The CDC helped me translate the vision I had in mind to identify roles and company types I should be looking for. Once offers started coming in, brainstorming together and having an outsider's perspective was a huge advantage.
Tell us about yourself, and how you go to where you are today both on a professional and personal level?
I grew up in the beautiful city of Haifa, Israel, and spend most of my childhood in a swimming pool. At 18, volunteered to join the Naval Academy and became first a ship captain, and later as the department lead I was building drones for the Navy.
At the base I was stationed, I drove through miles of Tetris-like scenery made of shipping containers. By the time I finished the service at 25, I was already hooked on supply chain and fascinated by how goods move around the world.
Since then, I have been balancing between leading people and teams to deep diving into core supply chain challenges such as scheduling, supplier management and communication. Today I lead the operations at an early-stage start-up called Factored Quality, enabling companies in the DTC/ CPG space to run quality control on their suppliers, products, and inventory anywhere in the world.
I'm currently moving between Rotterdam, the Netherlands, and Berlin, Germany, living with my wife and escaping to the mountains whenever an opportunity presents itself to solve some problems on big wall-climbing routes (I know, we chose the flattest cities in the world to live in).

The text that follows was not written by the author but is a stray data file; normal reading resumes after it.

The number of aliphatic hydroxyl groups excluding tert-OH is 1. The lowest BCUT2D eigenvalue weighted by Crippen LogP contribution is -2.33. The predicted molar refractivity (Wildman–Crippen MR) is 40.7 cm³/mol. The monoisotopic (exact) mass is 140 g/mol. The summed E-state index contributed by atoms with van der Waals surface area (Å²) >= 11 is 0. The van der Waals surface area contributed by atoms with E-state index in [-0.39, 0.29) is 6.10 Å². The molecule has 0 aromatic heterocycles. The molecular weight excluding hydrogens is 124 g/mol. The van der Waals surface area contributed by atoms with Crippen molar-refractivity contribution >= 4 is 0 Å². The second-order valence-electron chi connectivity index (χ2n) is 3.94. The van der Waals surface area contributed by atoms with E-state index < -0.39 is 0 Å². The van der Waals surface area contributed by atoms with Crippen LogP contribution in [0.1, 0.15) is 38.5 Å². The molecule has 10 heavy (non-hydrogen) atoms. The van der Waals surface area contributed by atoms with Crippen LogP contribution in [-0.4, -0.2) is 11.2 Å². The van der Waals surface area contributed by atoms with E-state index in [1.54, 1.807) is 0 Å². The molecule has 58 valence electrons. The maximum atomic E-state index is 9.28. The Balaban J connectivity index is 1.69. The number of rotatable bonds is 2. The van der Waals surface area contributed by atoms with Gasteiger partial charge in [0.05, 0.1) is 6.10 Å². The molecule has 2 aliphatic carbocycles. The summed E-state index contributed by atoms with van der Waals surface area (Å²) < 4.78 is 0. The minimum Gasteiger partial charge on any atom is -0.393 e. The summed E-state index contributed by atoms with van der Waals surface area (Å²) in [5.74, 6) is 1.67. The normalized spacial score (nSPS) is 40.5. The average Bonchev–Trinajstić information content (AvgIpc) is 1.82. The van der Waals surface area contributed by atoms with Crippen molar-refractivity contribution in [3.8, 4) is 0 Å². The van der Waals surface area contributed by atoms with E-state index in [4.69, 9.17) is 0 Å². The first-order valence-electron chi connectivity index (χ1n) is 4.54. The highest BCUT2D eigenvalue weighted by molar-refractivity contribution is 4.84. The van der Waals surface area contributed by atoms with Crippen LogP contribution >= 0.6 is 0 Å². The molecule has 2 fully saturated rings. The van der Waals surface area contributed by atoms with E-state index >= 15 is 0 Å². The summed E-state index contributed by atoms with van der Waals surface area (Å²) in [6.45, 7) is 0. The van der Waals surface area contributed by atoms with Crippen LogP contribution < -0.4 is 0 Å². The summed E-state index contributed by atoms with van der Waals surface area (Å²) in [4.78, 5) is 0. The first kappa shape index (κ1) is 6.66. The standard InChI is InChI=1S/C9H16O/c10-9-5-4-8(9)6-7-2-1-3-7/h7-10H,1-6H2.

What made you decide you wanted to pursue the INSEAD MBA, and why INSEAD in particular?
In short, I wanted to get more responsibility quicker.
I spent the first couple of years after the military service translating the skills and experience I acquired to the 'civilian' business world and acquiring knowledge about logistics, manufacturing, and building software.
I believe that only an MBA or the entrepreneurship path can offer you the opportunity of getting more responsibility quicker. I have worked in numerous countries across Europe as well as Asia and connected more with the work ethics, values, and cultures. Working with global-minded people with similar values made INSEAD an easy choice.
I applied in the second round.
Which campus(es) have you experienced, and can you tell us more about any similarities or differences?
I did the entire programme on the Fontainebleau campus. I had spent so many years living in a city and longed to escape to the countryside. I was looking forward to living this dream and having it the other way around for a while.
Did you have any expectations before you started the MBA, and did you speak to any alumni before joining the programme?
I spoke to alumni and also kept in touch with the people who interviewed me during the application process. Their backgrounds and current roles were so different so it was great to see and be able to consult on potential paths after the MBA.
I'd say the biggest expectation I had was that this year would be incredible and interesting, and I was looking forward to see whether the concept of the "Business School for the World" was true. I was not disappointed. The year was even more incredible than expected (due to the people, professors, and scenery).
Could you tell us about your experience with the Career Development Centre (CDC)?
Coming from an early-stage start-up, I knew going in that I either wanted to build something or join an early-stage start-up. The CDC staff (shout out to Vimi and Evelyne) helped in narrowing the beam.